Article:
Beer and My Better Half

Hello, everyone. I hope those of you who are celebrating Thanksgiving today are having a great one. Thanksgiving is my favorite holiday, largely because the point is to be joyous and grateful. To remember what we have in life. Thus, when I got this guest post today from Jeremy over at Subbeerbia about meeting his wife, I realized it was the perfect story for today. I hope you enjoy it as much as I did.

Considering the circumstances of the household where I grew up, the fact that beer, homebrewing, and the industry surrounding them have become such an important part of my life is quite astounding. I won’t get into the details here since I plan to discuss this topic at length elsewhere, but I was raised by a father who abhorred alcohol in any form. I never once saw my father drink a single drop of alcohol, let alone exhibit any sign of inebriation. Even though I never knew the full reasoning behind his stance, I followed in his footsteps through most of high school, which was quite a feat in my neck of the woods at the time. Eventually, the need to fit in and the promise of less social anxiety broke down my straight-edge mentality, even though I still respected my father’s beliefs immensely. Looking back now, his hostility toward commercial beer, although he had no idea there was any other kind, and the marketing behind it had a particularly strong influence on me.

I graduated from commercial beer and mixed drinks right at the age of 21, having the luck of making the acquaintance of someone who was starting up a brewery in our small college town. He quickly educated my friends and I on beer styles, ingredients, the brewing process, and why we should think twice about the beverages we were consuming. Thunderhead Brewing quickly became my “Cheers.” It was the one establishment in town that I could walk into any day of the week and know somebody, whether it was the bartender, server, or another customer. I could walk there from my apartment (and did so….often). It became the Thursday night meeting place for my friends and mentors in academia. We would sit for hours discussing the Transcendentalists and the Russian Revolution and Reaganomics and potential thesis topics. We debated the importance of words and semantics and the Oxford Comma. We sounded just as absurd and snobby as you can imagine. Then we’d walk upstairs, strap on instruments and play 90’s rock covers and silly drinking songs we wrote for our friends to dance to. Just as my father feared, I would sometimes overindulge and swear and become obnoxious, make mistakes and regret them the next morning. But they were MY mistakes, and MY friends, and MY memories…none of which would’ve been possible without hand-crafted beer in the picture.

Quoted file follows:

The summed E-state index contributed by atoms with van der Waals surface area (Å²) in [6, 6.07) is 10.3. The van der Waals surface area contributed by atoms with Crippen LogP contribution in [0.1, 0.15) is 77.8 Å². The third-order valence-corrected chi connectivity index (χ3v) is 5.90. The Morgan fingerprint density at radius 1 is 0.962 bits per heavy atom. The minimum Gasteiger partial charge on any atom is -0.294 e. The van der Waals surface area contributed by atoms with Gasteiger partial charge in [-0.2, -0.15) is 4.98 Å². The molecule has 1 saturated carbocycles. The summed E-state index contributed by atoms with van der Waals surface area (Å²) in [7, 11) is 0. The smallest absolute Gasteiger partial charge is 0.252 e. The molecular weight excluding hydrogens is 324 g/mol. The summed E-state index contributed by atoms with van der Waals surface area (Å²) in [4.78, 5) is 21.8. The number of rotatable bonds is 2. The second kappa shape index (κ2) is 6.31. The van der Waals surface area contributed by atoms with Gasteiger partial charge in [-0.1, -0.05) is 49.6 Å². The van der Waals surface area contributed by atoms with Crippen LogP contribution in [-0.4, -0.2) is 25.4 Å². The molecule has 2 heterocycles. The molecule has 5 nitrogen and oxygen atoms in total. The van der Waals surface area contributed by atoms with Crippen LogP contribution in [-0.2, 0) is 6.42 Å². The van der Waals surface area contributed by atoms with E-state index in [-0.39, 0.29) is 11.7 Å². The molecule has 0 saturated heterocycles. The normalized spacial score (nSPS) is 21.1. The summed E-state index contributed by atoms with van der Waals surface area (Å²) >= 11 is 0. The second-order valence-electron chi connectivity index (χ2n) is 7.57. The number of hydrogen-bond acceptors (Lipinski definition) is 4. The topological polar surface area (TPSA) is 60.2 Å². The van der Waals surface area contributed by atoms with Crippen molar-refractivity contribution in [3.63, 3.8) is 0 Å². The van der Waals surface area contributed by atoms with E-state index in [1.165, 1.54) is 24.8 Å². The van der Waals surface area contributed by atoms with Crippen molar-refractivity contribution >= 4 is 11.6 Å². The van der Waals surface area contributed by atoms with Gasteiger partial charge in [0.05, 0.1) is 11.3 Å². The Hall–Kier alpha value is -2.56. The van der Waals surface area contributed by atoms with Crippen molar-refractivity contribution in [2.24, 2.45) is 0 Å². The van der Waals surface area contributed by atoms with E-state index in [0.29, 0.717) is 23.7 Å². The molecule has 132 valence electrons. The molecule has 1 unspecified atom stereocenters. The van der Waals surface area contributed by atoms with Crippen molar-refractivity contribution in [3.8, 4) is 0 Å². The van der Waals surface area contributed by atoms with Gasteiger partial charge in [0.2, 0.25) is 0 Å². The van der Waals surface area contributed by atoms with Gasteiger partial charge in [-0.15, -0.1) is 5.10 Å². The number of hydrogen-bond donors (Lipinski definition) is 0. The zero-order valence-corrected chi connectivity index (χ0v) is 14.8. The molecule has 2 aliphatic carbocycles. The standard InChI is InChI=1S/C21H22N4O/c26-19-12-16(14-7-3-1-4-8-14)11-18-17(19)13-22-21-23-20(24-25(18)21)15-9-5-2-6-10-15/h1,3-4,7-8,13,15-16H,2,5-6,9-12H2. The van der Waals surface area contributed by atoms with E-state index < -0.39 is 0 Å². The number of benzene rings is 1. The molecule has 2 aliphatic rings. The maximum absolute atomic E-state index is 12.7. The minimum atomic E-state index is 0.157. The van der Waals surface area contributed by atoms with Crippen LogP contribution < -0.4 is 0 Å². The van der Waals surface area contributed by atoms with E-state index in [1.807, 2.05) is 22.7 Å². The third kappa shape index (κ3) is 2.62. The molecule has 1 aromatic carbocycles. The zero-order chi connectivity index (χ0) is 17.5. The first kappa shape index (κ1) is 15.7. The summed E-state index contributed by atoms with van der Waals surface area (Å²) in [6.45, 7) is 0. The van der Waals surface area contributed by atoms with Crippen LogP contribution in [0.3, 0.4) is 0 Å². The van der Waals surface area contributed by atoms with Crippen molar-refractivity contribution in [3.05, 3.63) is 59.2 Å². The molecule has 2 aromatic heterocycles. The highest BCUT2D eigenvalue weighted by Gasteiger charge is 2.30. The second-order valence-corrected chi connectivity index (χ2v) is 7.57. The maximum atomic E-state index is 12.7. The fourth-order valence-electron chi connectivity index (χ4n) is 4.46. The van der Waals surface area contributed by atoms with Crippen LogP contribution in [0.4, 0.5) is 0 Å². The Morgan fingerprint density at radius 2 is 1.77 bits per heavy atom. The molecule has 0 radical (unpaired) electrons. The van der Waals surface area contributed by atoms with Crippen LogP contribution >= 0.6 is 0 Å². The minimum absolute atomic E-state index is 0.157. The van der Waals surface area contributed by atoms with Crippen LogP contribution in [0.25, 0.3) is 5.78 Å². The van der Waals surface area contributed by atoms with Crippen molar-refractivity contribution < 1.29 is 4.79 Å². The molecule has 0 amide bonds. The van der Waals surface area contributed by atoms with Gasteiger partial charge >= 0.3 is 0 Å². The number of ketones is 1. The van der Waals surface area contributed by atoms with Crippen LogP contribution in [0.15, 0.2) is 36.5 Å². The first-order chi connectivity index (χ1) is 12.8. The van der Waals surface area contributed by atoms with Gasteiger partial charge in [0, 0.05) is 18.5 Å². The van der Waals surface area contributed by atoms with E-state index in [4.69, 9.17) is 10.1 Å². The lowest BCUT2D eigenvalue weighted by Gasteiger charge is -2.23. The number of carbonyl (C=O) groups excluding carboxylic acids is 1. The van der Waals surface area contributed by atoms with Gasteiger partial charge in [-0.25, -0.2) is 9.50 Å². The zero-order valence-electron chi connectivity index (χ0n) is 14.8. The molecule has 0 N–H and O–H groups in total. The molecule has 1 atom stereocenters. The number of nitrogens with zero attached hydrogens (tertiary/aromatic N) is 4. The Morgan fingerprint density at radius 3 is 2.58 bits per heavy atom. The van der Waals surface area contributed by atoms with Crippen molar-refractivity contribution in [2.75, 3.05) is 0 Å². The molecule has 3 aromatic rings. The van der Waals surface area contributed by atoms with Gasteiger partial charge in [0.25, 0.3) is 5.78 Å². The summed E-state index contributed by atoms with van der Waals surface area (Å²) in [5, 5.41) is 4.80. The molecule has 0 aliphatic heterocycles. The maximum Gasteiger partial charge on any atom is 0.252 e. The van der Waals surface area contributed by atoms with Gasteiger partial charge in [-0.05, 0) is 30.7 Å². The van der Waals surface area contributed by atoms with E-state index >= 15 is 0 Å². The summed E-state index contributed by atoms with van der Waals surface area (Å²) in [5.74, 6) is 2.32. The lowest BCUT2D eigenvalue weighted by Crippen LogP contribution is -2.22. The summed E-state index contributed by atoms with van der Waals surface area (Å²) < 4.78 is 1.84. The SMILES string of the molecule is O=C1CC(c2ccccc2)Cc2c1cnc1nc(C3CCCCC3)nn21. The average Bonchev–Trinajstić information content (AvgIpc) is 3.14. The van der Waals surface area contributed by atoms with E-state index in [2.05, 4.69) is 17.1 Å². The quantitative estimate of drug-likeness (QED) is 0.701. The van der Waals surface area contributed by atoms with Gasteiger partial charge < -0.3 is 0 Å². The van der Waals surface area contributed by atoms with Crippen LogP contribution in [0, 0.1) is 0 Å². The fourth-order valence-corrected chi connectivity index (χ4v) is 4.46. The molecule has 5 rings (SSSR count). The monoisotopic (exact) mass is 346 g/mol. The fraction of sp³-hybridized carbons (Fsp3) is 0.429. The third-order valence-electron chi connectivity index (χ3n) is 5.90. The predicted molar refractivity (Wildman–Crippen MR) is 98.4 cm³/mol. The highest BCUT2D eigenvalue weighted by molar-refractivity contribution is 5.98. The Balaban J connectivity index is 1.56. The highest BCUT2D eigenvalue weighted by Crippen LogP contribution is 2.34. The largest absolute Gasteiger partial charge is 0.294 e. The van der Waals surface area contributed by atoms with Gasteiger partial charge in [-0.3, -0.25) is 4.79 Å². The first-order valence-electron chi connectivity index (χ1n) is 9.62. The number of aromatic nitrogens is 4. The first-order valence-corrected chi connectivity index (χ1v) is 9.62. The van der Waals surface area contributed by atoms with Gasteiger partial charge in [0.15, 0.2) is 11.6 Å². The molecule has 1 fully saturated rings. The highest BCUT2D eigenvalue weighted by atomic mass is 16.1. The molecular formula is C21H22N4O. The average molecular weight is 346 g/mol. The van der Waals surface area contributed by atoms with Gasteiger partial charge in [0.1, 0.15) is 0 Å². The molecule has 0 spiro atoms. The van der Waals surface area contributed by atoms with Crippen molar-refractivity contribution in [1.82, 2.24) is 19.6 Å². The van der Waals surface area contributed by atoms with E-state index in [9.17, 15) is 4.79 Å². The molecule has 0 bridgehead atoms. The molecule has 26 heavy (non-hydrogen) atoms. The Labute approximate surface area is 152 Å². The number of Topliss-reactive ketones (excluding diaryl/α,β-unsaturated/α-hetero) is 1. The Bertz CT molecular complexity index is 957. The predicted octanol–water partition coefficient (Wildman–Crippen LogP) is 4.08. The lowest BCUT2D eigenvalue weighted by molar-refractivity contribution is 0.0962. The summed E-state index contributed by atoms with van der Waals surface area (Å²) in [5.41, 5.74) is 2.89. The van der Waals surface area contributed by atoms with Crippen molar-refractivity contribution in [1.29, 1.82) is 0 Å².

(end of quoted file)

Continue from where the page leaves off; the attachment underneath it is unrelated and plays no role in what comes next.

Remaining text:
One of these Thursdays was the night my world changed for the better. Like most weeks, my friends and I planned to head down to the brewery for a few pints and some music. “We’re bringing our new roommate,” my friend told me. “Wait ’til you meet her,” he added with what I swear was an audible wink over the phone. A new girl had rented one of the five rooms in my friends’ house and I hadn’t met her yet. So I walked over to their place, jumped in the back seat of that week’s driver’s car, and was greeted by a warm smile from the most beautiful woman I’d ever met. We exchanged names and commenced the small talk.

When we arrived at the brewery, we first sat with our friends and participated in their banter, but quickly realized we had our own conversation going on. We moved to a small, two-person table next to them and didn’t stop talking for the rest of the night. We were both going through rough patches after getting married much too young and were on the verge of finalizing our divorces. We had both decided love was a farce, something other, much dumber people believed in. Marriage? Don’t get us started. The biggest mirage of all. A fairy tale that may have worked for our grandparents’ and parents’ generations, but made no sense for ours. Clearly, since our first marriages didn’t work out it meant we should never even suffer the thought of wedding cake again. Count us out, we’d had enough.

Over the course of the next few months, we got to know each other more and more. And while we resisted falling in love with all our might, it was inevitable. Sure, it was a struggle at first while we each dealt with being single again, but we ended up finding our way back to each other over and over. And now, eight years later, we’re that perfect cliché of the puzzle pieces that only fit one another. She laughs at my lame jokes, lets me know when I’m taking things too seriously, punches me (hard) when I deserved it, and most of all, makes me smile as easily as she breathes. And I…well, I’m not entirely sure what it is that I do for her.

But one of the most interesting parts of our story together is how our love of beer has grow in tandem with our love for each other. Brewery tours are mainstays of every vacation we take. We open bottles together to cook with (and sample on the side, of course) and always try each other’s beer of choice to see how we react to a new flavor or aroma. She continues to be patient with me as I spend hours brewing or attending events across the city and suburbs. When she attends events with me, I get the distinct feeling my “beer friends” didn’t think she was real to begin with, let alone that she gave me the time of day. And when I start to get down on myself for not having as much time to write as I would like or not getting the photos I wanted, she’s always there to grab me before I fall off the cliff of self-doubt.

None of this would’ve happened without beer and our local brewery. And although my father may have initially been disappointed in some of my choices along the way, I think he would not only understand but be thankful in the end.